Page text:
Adbrands Weekly Update 4th Oct 2018: There was a significantly less dignified transition at troubled industrial giant GE. John Flannery was ousted as chairman & CEO after just a little over a year in that role. Flannery has led a wholesale makeover of the ailing business icon, marketing several divisions for sale, including healthcare and transportation. However, serious problems continue to plague its power generation business, which is to be one of the core units in the slimmed-down group. Sales of electricity turbines are far below target, causing revenues and profits to plunge in the latest quarterly results, and the group said it will take an impairment charge of as much as $23bn against that business in the final quarter. In the 14 months under Flannery's leadership, GE's stock has fallen by two-thirds, and is now at its lowest level since the 2008 financial crisis. The board decided that Flannery is not the man to repair GE's woes, and has replaced him with Larry Culp, a current GE board director and former CEO of industrial conglomerate Danaher.

Adbrands Weekly Update 28th Jun 2018: In the latest dismantling of its once-substantial industrial footprint, General Electric announced plans to divest two further divisions, and focus its activities in just three areas of power, aviation and renewable energy. It had already demerged its oil and gas operations into oil-services company Baker Hughes in return for a majority shareholding in that business. Those shares will now be sold. Also on the block is the group's $19.1bn healthcare equipment business. GE will float around 20% of that business as a separate company with a view to spinning off the remaining shares to investors at a later date. The group will also pare back its central administrative and research business. Healthcare and oil & gas accounted for around a third of GE's revenues last year. The group has already divested its transportation division this year, and is currently negotiating the sale of its lighting business. Over the last ten years it also divested the substantial NBC Universal media division, its mammoth financial services arm and its household appliances operations.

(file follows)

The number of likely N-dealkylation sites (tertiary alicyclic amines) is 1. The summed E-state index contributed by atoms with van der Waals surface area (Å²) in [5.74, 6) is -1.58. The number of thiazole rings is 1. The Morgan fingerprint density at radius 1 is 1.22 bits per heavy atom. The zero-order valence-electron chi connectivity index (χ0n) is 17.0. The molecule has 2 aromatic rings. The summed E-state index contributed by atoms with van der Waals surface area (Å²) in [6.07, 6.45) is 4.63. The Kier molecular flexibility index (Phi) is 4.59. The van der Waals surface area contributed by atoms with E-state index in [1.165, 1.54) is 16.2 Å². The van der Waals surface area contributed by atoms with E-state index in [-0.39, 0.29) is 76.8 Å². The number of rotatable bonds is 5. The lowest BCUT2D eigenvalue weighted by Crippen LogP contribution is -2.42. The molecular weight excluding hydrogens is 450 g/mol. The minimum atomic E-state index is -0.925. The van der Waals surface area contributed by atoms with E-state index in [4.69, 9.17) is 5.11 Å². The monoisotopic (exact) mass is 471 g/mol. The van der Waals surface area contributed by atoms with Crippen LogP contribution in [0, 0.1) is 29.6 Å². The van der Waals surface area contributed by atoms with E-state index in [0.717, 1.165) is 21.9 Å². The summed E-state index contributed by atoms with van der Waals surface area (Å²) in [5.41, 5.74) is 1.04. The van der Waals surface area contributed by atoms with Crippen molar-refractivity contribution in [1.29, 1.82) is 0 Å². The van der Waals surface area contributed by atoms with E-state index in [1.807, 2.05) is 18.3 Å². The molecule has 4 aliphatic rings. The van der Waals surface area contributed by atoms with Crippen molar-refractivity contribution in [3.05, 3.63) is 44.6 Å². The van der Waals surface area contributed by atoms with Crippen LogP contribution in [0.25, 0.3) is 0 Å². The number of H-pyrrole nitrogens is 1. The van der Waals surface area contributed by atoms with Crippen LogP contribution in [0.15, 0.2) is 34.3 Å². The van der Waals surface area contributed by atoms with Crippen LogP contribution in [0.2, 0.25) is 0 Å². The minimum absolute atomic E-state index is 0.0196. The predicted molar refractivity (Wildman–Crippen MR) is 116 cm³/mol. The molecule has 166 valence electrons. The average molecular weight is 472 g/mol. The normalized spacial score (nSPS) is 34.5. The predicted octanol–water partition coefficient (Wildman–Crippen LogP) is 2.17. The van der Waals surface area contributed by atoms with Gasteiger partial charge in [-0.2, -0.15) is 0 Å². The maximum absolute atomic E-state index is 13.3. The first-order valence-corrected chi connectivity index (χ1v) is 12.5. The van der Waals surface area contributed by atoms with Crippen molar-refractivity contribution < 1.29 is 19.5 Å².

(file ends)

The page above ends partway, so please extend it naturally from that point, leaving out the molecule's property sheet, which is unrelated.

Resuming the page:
Adbrands Weekly Update 21st Jun 2018: After more than a century as one of America's most admired companies, and for the several years in the early 2000s the single biggest by value, General Electric will be ejected from the Dow Jones Industrial Average next week and replaced by Walgreens Boots Alliance. GE still has a higher market cap than Walgreens, but its flagging performance and steep downward curve persuaded the the compilers of the index at S&P Dow Jones Indices that it was no longer sufficiently representative of the state of the US economy and of the stock market. It's a purely symbolic blow to GE but no more damaging than that. Most market-watchers reacted with bemusement, especially to the selection of Walgreens as GE's replacement. Although it increases the DJIA's weighting towards consumer staples, a traditional bricks and mortar retailer is hardly symbolic of the current state of the market compared to, for example, Amazon, or Facebook or Google parent Alphabet.

Adbrands Weekly Update 24th May 2018: General Electric continued the sell-off of what it now considers to be non-core divisions with a sale of its transportation business to Wabtec, a maker of passenger and freight locomotives. The deal is valued at around $11.1bn in stock and cash. GE gains $2.9bn in cash and will retain a 50.1% shareholding in the merged entity. GE's industrial solutions division is already being sold to ABB, and the group is in negotiations with several potential buyers of its lighting technology division.